You don’t need to this stuff for the exam, but I stumbled across it whilst revising.
Completely off topic, but I found it interesting- distributed caching:
- MemCached. See Memcached Session State and Cache Providers for ASP.NET- I haven’t it but it looks interesting.
- Microsoft Velocity and Microsoft Project Code Name “Velocity”.
Other interesting stuff:
- Using health monitoring with log4net.
- Session wrapper- makes it more testable- designed for ASP.NET MVC:
Finally there is lots of useful programming information on Stackoverflow.
Tuesday, 21 April 2009
Sorry to disappoint- a non technical post!
Today the Top Gear team were in Canary Wharf and I managed to take some poor quality photos on my mobile- if only I had my SLR! Luckily I managed to make them a little better by using Photoshop Elements.
Clarkson inspecting a car:
Hammond and May inspecting a car:
The trio looking at the assembled crowd:
Clarkson asking the crowd if anyone is a banker:
It was amazing how many people “worked” for the FSA when Clarkson asked them this question!
Looks like someone else beat me to it putting pictures on the Internet.
Monday, 20 April 2009
Today a former co-worker asked me “what was that attribute we used to mark something as deprecated?” After a little pause for thought I remembered it was the ObsoleteAttribute- It’s a shame Microsoft hadn’t named this DeprecatedAttribute instead- this is what the annotation is called in Java.
I had previously used this attribute whilst in the middle of a large refactoring exercise on a project, where other developers were working on existing classes. It served as a useful reminder to start calling the new method, without breaking the build/their code/unit tests (we had a team culture where we would address warnings as soon as we noticed them). After all the consumer classes had been modified to use the new code, I searched for “Obsolete” in the code and discovered that the previous development team (the project was initially outsourced) had been using comments to mark code as deprecated- so perhaps not many people know about this useful attributes existence?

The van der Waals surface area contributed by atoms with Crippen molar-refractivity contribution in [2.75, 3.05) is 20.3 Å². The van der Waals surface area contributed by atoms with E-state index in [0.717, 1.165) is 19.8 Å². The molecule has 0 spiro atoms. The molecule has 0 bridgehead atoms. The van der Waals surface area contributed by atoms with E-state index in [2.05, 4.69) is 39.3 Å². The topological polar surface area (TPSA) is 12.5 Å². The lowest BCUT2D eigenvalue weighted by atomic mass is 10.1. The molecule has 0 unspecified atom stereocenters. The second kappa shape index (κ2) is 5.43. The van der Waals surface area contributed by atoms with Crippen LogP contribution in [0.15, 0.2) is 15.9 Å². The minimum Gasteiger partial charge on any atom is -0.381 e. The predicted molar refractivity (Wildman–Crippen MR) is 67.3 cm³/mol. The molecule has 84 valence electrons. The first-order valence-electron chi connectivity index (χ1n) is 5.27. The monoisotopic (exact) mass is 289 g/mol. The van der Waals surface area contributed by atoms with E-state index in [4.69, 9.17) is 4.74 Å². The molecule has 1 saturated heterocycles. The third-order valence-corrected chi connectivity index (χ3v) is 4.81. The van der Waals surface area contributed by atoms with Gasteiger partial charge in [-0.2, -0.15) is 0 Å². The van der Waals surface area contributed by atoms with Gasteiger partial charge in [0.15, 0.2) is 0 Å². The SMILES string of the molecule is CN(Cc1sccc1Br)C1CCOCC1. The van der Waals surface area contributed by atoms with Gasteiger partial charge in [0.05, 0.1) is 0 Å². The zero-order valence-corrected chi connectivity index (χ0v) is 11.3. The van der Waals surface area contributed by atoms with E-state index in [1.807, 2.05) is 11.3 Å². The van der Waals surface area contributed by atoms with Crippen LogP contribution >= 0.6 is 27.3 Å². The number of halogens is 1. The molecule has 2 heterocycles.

By default the attribute generates a compiler warning when a program element is referred to in a consumer class. This is the way I had used the attribute previously with a textual description describing how to correct the warning. Indeed a first glance at the documentation for the class (see here in the C# language specification, and here in the MSDN library) suggests this is all this attribute can do:
static void Main(string args)
[Obsolete("Use the BetterMethod instead")]
public static void ObsoleteOne()
Console.WriteLine("This is a bad method");
public static void BetterMethod()
Console.WriteLine("This is a better method");
Used in this manner, the attribute will caused a warning to be generated like so:
In our discussion on using the attribute my former co-worker pointed out that the attribute can also be used to create a compiler error, simply by changing the code to (notice the 2nd boolean parameter):
[Obsolete("Use the BetterMethod instead", true)]
public static void ObsoleteOne()
Console.WriteLine("This is a bad method");
This will result in a compiler error as follows:
In my project I didn’t use this- when references to the old code were removed, I simply removed the obsolete methods. In an API which you distribute to multiple consumers, you obviously don’t have that luxury, and I can see this overload being useful. It is important to remember that this attribute is useful for classes, structs, enums, constructors, properties, fields, events, interfaces or delegates as well as methods.
When deprecating it is important to suggest how developers using your code should fix the issue. For example if you use the deprecated class System.Web.Mail.MailMessage, you will receive the following useful compiler warning:
This tells the consumer that the method is obsolete, what the recommended alternative is and where to go to find further help- which unfortunately in this case seems to redirect to a generic .NET Framework page (woops)! I’m sure any competent developer can quickly work out that they should use System.Net.Mail.MailMessage instead though!